Richard Prince Sued for Copyright Violation - Once Again!
New York-based artist Richard Prince, known for allegedly appropriating the images of others, is once again being sued for copying a photo of the photographer Donald Graham and calling it his own. The notion might be as far for you, but it isn’t going to stop Donald Graham from pursuing legal justice, suing Richard Prince for copyright infringement. Richard Prince’s newest legal “endeavor” includes taking a photo of a Rastafarian Smoking a Joint that was posted on Instagram, modifying nothing but its size and displaying it as a part of his collection called New Portraits. Given the minimal changes made to the photo, both Richard Prince and the Gagosian Gallery are looking at a court complaint.
Oops, I Did it Again
As mentioned, this isn’t Richard Prience’s first time “borrowing” an art work, or even being sued for copyright violation. Back in 2008 Prince created Canal Zone, a series of art works that incorporated a number of photographs made by Patrick Cariou. The photographer had previously published them in a book called Yes, Rasta, a collection of photographs of the Rastafarian community in Jamaica. The three-year-long controversial copyright case ended in a settlement in 2014, and was of high interest to the art world and photographic community. Some artists who were subjects to Prince’s “kidnapping” didn’t bother to sue. Prince presented a set of Instagram pictures at the Frieze art fair last year, and they mostly originated from the feed belonging to SuicideGirls, a community of models and burlesque performers. Instead of suing, the group founder Selena Mooney wittily replied on their website that she will sell prints of the images for $90, whereas some of them were sold for up to $90,000 by Prince.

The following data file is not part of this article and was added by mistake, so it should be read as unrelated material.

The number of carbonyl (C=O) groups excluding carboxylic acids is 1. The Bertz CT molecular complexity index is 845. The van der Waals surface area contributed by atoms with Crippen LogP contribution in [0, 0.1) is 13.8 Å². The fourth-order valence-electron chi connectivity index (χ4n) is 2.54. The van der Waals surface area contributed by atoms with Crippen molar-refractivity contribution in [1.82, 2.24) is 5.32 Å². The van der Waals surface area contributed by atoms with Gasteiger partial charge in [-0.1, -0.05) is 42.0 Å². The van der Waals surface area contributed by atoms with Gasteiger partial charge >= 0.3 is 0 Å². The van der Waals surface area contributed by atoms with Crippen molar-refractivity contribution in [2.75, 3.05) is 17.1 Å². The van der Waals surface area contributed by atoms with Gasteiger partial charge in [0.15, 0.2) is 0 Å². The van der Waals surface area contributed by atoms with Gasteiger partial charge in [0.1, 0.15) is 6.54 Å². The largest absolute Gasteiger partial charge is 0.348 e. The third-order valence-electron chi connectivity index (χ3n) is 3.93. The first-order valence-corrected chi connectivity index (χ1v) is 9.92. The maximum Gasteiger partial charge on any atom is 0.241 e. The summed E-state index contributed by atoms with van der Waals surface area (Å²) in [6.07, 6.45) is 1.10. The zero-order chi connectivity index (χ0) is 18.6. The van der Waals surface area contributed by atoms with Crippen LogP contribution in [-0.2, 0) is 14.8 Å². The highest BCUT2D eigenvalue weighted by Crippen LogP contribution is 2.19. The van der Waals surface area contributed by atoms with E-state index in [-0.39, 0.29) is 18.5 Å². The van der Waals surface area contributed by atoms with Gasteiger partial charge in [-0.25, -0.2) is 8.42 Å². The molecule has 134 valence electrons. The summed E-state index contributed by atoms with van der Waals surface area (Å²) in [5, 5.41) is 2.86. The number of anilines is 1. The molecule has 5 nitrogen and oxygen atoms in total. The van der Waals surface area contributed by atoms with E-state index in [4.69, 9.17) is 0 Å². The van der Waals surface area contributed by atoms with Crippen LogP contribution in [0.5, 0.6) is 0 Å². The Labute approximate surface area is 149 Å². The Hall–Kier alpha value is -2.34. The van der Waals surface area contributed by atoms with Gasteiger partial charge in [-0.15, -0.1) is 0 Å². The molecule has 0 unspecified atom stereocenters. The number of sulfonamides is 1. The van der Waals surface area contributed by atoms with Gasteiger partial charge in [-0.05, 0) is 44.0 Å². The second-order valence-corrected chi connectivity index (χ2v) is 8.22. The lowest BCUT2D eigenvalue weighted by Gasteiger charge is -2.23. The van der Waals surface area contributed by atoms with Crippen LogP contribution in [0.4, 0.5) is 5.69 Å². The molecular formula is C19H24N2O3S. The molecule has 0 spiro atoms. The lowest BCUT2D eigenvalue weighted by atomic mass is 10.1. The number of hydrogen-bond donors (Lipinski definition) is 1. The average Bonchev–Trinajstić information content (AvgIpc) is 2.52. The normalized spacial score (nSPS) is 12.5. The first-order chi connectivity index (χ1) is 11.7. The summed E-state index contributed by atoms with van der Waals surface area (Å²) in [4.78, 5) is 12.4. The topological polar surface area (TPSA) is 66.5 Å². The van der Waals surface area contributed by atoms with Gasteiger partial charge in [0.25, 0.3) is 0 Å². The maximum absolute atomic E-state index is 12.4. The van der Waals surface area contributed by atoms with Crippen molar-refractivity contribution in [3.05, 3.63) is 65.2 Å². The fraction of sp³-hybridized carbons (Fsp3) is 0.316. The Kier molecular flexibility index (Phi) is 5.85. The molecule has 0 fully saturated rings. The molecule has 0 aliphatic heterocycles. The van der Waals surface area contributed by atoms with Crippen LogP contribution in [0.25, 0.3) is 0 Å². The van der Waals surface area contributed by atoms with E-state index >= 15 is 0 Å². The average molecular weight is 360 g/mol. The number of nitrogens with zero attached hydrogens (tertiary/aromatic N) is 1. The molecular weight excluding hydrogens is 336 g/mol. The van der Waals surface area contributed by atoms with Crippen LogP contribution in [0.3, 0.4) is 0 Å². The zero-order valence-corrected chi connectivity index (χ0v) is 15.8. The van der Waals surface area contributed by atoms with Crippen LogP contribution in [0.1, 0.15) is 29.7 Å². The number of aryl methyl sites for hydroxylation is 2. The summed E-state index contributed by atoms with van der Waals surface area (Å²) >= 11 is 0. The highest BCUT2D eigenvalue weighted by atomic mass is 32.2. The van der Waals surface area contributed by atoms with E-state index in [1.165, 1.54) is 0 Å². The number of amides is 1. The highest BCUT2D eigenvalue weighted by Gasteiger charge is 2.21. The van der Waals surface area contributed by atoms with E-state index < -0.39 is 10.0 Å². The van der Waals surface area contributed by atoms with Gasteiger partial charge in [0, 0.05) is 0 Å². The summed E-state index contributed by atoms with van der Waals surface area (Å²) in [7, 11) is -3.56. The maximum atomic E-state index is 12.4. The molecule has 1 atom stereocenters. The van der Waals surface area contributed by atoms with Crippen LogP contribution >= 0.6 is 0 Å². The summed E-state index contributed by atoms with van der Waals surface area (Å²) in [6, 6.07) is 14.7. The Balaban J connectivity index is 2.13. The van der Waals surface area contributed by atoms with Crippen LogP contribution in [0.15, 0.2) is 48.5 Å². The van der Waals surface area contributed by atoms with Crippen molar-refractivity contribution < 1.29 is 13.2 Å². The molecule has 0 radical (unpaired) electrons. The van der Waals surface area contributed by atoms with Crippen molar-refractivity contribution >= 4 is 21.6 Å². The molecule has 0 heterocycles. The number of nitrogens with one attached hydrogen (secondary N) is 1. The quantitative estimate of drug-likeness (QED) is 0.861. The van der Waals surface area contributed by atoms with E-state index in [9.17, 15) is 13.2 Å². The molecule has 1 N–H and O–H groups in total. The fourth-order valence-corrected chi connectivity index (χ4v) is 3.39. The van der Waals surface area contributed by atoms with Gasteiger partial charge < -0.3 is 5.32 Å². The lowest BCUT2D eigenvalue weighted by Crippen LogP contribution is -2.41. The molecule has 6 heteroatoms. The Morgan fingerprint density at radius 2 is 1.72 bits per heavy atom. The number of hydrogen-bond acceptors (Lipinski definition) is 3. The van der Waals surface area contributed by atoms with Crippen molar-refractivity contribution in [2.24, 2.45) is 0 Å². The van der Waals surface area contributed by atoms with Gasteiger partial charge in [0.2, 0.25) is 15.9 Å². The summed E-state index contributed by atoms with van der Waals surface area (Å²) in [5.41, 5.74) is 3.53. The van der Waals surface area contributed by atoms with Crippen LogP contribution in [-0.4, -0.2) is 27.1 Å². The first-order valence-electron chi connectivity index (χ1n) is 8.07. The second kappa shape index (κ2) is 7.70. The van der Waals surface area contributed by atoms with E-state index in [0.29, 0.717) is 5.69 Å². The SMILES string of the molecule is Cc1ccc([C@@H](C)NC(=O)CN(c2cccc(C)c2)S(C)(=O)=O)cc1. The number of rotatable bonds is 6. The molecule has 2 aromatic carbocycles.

Graham Versus Prince
Based on a report at artlawreport, Donald Graham has filed a complaint not only against Richard Prince, but against the Gagosian Gallery and Lawrence Gagosian, its owner, as well. The New Portraits exhibition was displayed at the Gagosian Gallery between September and October of 2014, featuring 37 inkjet prints on canvas that Prince called “screen saves” of Instagram posts. Modifying no more than the size of the photo, and commenting on it while it was still on Instagram, Prince has managed to sell some of these works for astonishing $100,000 at the New York’s Frieze art fair. Controversy being his middle name, Prince has stated in 2011: “Copyright has never interested me. For most of my life I owned half a stereo, so there was no point in suing me, but that’s changed now and it’s interesting … So, sometimes it’s better not to be successful and well-known and you can get away with much more. I knew what I was stealing 30 years ago but it didn’t matter because no one cared, no one was paying any attention.” Graham’s concern is that Prince’s reproduction of the photograph hasn’t been adequately modified to warrant original art work. With the piece being sold to Gagosian Gallery after the fair, Donald Graham’s complaint came as no surprise.
The Art of Civil Law
Although the copyright case ensued by Patrick Cariou ended up with a settlement between the two, the court did rule in Richard Prince’s favor, stating that 25 out of 30 works that Prince “borrowed” have been transformative since they presented a new aesthetic, and thus fair use under its standard. Graham’s cease-and-deceit letters sent to both Prince and Gagosian Gallery, in which he demands that both parties cease to exhibit and distribute the work in question, may indicate a strong case on Donald Graham’s side. Once again, the art world and the photographic community are on the sideline, waiting to see under what rules their work exists, and what to expect of tomorrow. What do you think will happen? Share your thoughts on our Facebook page.
Featured image: Richard Prince New Portraits at Gagosian Gallery. Courtesy of Gagosian Gallery. Photo by Robert McKeever